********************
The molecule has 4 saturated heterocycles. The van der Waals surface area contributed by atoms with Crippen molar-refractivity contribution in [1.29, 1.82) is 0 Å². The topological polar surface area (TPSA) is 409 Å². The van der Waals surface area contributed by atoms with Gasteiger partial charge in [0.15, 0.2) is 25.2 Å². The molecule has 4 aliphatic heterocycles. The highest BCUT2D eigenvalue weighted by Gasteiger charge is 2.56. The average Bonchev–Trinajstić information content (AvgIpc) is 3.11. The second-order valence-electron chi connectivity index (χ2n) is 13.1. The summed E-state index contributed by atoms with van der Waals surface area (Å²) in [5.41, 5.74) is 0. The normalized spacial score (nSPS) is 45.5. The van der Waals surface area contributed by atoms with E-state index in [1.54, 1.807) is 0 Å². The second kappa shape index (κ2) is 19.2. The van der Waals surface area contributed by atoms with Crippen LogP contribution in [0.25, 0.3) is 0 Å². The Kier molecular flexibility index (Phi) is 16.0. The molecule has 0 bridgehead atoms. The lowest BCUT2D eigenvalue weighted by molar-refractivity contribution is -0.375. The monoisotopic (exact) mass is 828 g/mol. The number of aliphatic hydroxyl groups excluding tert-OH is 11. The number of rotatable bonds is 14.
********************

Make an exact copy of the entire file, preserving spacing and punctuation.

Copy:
The molecule has 4 saturated heterocycles. The van der Waals surface area contributed by atoms with Crippen molar-refractivity contribution in [1.29, 1.82) is 0 Å². The topological polar surface area (TPSA) is 409 Å². The van der Waals surface area contributed by atoms with Gasteiger partial charge in [0.15, 0.2) is 25.2 Å². The molecule has 4 aliphatic heterocycles. The highest BCUT2D eigenvalue weighted by Gasteiger charge is 2.56. The average Bonchev–Trinajstić information content (AvgIpc) is 3.11. The second-order valence-electron chi connectivity index (χ2n) is 13.1. The summed E-state index contributed by atoms with van der Waals surface area (Å²) in [5.41, 5.74) is 0. The normalized spacial score (nSPS) is 45.5. The van der Waals surface area contributed by atoms with E-state index in [1.54, 1.807) is 0 Å². The second kappa shape index (κ2) is 19.2. The van der Waals surface area contributed by atoms with Crippen LogP contribution in [0.25, 0.3) is 0 Å². The Kier molecular flexibility index (Phi) is 16.0. The molecule has 0 bridgehead atoms. The lowest BCUT2D eigenvalue weighted by molar-refractivity contribution is -0.375. The monoisotopic (exact) mass is 828 g/mol. The number of aliphatic hydroxyl groups excluding tert-OH is 11. The number of rotatable bonds is 14.